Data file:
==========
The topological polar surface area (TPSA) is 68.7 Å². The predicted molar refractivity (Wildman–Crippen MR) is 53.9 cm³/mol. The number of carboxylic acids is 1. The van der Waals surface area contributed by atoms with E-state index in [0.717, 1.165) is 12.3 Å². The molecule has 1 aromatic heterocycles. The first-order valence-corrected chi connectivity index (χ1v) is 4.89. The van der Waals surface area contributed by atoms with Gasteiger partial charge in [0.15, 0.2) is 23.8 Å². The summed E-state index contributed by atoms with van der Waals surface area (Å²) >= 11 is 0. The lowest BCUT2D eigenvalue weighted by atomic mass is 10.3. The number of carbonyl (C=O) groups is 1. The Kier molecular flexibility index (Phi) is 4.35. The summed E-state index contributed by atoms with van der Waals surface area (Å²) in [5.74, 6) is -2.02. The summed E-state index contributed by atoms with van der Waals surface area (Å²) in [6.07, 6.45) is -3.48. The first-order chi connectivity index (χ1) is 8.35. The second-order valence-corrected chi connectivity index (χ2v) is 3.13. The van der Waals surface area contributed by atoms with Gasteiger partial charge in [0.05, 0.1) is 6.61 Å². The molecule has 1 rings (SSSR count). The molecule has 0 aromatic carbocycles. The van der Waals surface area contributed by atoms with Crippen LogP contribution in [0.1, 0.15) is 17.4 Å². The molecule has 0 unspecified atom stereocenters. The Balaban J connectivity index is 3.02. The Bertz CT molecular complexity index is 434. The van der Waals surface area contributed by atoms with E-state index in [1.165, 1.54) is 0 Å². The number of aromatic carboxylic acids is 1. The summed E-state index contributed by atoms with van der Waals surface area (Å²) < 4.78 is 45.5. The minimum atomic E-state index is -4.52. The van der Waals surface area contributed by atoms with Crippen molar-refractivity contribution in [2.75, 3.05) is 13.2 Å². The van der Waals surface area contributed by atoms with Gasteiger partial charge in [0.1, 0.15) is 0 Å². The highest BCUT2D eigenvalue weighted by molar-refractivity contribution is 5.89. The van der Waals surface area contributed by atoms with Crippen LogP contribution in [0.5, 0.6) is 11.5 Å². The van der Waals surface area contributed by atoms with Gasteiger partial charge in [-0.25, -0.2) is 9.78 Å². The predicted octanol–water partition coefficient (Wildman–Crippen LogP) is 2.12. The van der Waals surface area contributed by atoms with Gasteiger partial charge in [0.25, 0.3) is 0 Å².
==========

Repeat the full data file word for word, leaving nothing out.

The topological polar surface area (TPSA) is 68.7 Å². The predicted molar refractivity (Wildman–Crippen MR) is 53.9 cm³/mol. The number of carboxylic acids is 1. The van der Waals surface area contributed by atoms with E-state index in [0.717, 1.165) is 12.3 Å². The molecule has 1 aromatic heterocycles. The first-order valence-corrected chi connectivity index (χ1v) is 4.89. The van der Waals surface area contributed by atoms with Gasteiger partial charge in [0.15, 0.2) is 23.8 Å². The summed E-state index contributed by atoms with van der Waals surface area (Å²) >= 11 is 0. The lowest BCUT2D eigenvalue weighted by atomic mass is 10.3. The number of carbonyl (C=O) groups is 1. The Kier molecular flexibility index (Phi) is 4.35. The summed E-state index contributed by atoms with van der Waals surface area (Å²) in [5.74, 6) is -2.02. The summed E-state index contributed by atoms with van der Waals surface area (Å²) in [6.07, 6.45) is -3.48. The first-order chi connectivity index (χ1) is 8.35. The second-order valence-corrected chi connectivity index (χ2v) is 3.13. The van der Waals surface area contributed by atoms with Gasteiger partial charge in [0.05, 0.1) is 6.61 Å². The molecule has 1 rings (SSSR count). The molecule has 0 aromatic carbocycles. The van der Waals surface area contributed by atoms with Crippen LogP contribution in [0.1, 0.15) is 17.4 Å². The molecule has 0 unspecified atom stereocenters. The Balaban J connectivity index is 3.02. The Bertz CT molecular complexity index is 434. The van der Waals surface area contributed by atoms with E-state index in [1.165, 1.54) is 0 Å². The number of aromatic carboxylic acids is 1. The summed E-state index contributed by atoms with van der Waals surface area (Å²) < 4.78 is 45.5. The minimum atomic E-state index is -4.52. The van der Waals surface area contributed by atoms with Crippen molar-refractivity contribution in [2.75, 3.05) is 13.2 Å². The van der Waals surface area contributed by atoms with Gasteiger partial charge in [0.1, 0.15) is 0 Å². The highest BCUT2D eigenvalue weighted by molar-refractivity contribution is 5.89. The van der Waals surface area contributed by atoms with Crippen LogP contribution in [0.5, 0.6) is 11.5 Å². The van der Waals surface area contributed by atoms with Gasteiger partial charge in [-0.25, -0.2) is 9.78 Å². The predicted octanol–water partition coefficient (Wildman–Crippen LogP) is 2.12. The van der Waals surface area contributed by atoms with Gasteiger partial charge in [0.25, 0.3) is 0 Å².